Jackie Penaloza is a senior at the University of Minnesota, Twin Cities, majoring in mathematics with a specialization in physiology and a minor in biology. Her research interest are modeling diseases to gain an insight on the development of a disease and effects of current and new therapeutic drugs. Ms. Penaloza plans on getting her Ph.D. in bioengineering.
My dream is to further research on diabetes mellitus and other diseases that affects underrepresented groups, in order to improve health care to those that show a history of being ignored in our society. I also want to be a supportive professor to students, through innovative teaching techniques, that ensures students with diverse learning styles can succeed and become novel researchers.
A mathematical model to simultaneously calculate growth and death rates of cells undergoing oxidative stress
Abstract: An increasing number of Americans are diagnosed with diabetes mellitus each year. The ultimate goal of this study is to find the best ways to evaluate beta cell proliferation and death in an in vitro model of beta cell death due to oxidative stress. The model system used was a mouse beta cell (βTC-6) line and hydrogen peroxide as a source of oxidative radicals to trigger. The hypothesis of this study is that cell growth and death are occurring at the same time and it is necessary to quantify both processes to fully understand the beta cell death in diabetes. Standard trypan blue dye exclusion assays were performed initially and sigmoidal growth curves were established for live and dead cells. However, the number of cells that could be counted was not sufficient to obtain accurate quantification of cell death. For this reason, another exclusive assay with fluorescent 7-Amino-Actinomycin (7-AAD) dye was used with flow cytometry. Flow cytometry, unlike trypan blue staining, collects a larger cell sample, thus increasing accuracy and facilitating both live and dead cell counts. A positive control of ethanol used as a toxin to validate this assay. However, the cytoplasmic enzyme lactate dehydrogenase (LDH) was measured in cell culture medium to estimate the number of cells that has been lysed, releasing cytoplasmic contents. Based on these results, a mathematical model can be established to evaluate the quality of the potential cell insults active during the progression of diabetes, and identify novel drug inhibitors. Download poster. [PDF]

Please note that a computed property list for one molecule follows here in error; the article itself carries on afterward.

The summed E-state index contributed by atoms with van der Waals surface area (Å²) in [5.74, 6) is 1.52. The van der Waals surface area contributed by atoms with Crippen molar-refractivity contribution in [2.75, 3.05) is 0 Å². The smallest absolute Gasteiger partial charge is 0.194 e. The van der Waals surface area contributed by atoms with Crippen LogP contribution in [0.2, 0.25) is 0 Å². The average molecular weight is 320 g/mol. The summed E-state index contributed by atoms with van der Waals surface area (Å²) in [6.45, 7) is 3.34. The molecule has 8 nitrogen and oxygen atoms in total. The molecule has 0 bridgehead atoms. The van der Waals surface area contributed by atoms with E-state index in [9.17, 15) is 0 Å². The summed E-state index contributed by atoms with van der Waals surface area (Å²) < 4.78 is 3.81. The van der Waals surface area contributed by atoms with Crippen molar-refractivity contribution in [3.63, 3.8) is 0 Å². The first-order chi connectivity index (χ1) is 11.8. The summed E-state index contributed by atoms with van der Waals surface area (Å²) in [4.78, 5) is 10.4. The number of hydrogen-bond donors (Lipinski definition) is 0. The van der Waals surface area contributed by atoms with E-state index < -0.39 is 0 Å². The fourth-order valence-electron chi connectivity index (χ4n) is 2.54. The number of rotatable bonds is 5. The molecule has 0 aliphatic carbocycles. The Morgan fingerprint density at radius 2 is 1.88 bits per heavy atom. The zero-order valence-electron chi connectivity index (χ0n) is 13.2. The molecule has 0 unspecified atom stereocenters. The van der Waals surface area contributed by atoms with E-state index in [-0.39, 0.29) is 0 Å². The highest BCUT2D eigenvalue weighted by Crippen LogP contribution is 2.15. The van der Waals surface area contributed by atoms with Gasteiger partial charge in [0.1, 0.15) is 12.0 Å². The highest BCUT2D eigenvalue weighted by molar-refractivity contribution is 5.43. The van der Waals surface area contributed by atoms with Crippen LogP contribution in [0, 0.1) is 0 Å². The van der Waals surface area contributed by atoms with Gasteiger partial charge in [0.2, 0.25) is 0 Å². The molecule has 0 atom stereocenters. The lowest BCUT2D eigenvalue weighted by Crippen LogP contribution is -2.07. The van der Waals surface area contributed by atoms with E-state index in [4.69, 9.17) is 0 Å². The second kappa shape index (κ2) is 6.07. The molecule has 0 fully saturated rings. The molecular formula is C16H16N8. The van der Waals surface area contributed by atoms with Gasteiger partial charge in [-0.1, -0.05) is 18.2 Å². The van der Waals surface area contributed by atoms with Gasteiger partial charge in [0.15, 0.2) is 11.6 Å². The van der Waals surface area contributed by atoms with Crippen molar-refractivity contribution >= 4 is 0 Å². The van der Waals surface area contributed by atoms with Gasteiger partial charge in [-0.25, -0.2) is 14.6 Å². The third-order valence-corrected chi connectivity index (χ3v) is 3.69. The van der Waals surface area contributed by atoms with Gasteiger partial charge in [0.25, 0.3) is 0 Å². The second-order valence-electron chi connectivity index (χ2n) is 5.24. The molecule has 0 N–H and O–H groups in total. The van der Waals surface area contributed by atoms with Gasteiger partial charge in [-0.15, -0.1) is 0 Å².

Meri T. Firpo is an assistant professor for the Stem Cell Institute, Department of Medicine, Division of Endocrinology and Diabetes. Dr. Firpo attended Cornell University of Graduate School of Medicine and received a Ph.D. in Cell Biology and Genetics in 1992. Her research interest include, stem cells and transplantation therapies specifically for diabetes. Dr. Firpo has a variety of publications in well know journals and has been awarded distinguishable awards. This is the first year that Dr. Firpo has been a McNair faculty mentor.